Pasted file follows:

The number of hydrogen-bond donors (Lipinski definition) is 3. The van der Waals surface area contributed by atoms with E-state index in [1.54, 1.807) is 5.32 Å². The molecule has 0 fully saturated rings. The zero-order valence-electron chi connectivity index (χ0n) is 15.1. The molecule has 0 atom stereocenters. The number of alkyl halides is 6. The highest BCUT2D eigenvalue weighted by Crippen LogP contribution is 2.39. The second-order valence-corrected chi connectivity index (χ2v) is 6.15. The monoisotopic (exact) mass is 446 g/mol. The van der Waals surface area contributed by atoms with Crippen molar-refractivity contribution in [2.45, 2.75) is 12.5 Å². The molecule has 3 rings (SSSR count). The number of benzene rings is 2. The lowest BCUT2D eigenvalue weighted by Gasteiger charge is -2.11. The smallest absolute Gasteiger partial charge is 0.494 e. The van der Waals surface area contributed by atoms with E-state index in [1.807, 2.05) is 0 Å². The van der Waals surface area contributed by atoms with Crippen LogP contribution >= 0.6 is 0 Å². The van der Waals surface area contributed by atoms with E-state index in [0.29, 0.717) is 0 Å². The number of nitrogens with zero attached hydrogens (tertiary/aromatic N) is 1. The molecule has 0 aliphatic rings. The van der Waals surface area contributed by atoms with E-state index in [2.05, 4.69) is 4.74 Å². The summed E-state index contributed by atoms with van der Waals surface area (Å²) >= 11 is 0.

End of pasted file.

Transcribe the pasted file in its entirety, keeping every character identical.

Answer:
The number of hydrogen-bond donors (Lipinski definition) is 3. The van der Waals surface area contributed by atoms with E-state index in [1.54, 1.807) is 5.32 Å². The molecule has 0 fully saturated rings. The zero-order valence-electron chi connectivity index (χ0n) is 15.1. The molecule has 0 atom stereocenters. The number of alkyl halides is 6. The highest BCUT2D eigenvalue weighted by Crippen LogP contribution is 2.39. The second-order valence-corrected chi connectivity index (χ2v) is 6.15. The monoisotopic (exact) mass is 446 g/mol. The van der Waals surface area contributed by atoms with Crippen molar-refractivity contribution in [2.45, 2.75) is 12.5 Å². The molecule has 3 rings (SSSR count). The number of benzene rings is 2. The lowest BCUT2D eigenvalue weighted by Gasteiger charge is -2.11. The smallest absolute Gasteiger partial charge is 0.494 e. The van der Waals surface area contributed by atoms with E-state index in [1.807, 2.05) is 0 Å². The van der Waals surface area contributed by atoms with Crippen LogP contribution >= 0.6 is 0 Å². The van der Waals surface area contributed by atoms with E-state index in [0.29, 0.717) is 0 Å². The number of nitrogens with zero attached hydrogens (tertiary/aromatic N) is 1. The molecule has 0 aliphatic rings. The van der Waals surface area contributed by atoms with E-state index in [2.05, 4.69) is 4.74 Å². The summed E-state index contributed by atoms with van der Waals surface area (Å²) >= 11 is 0.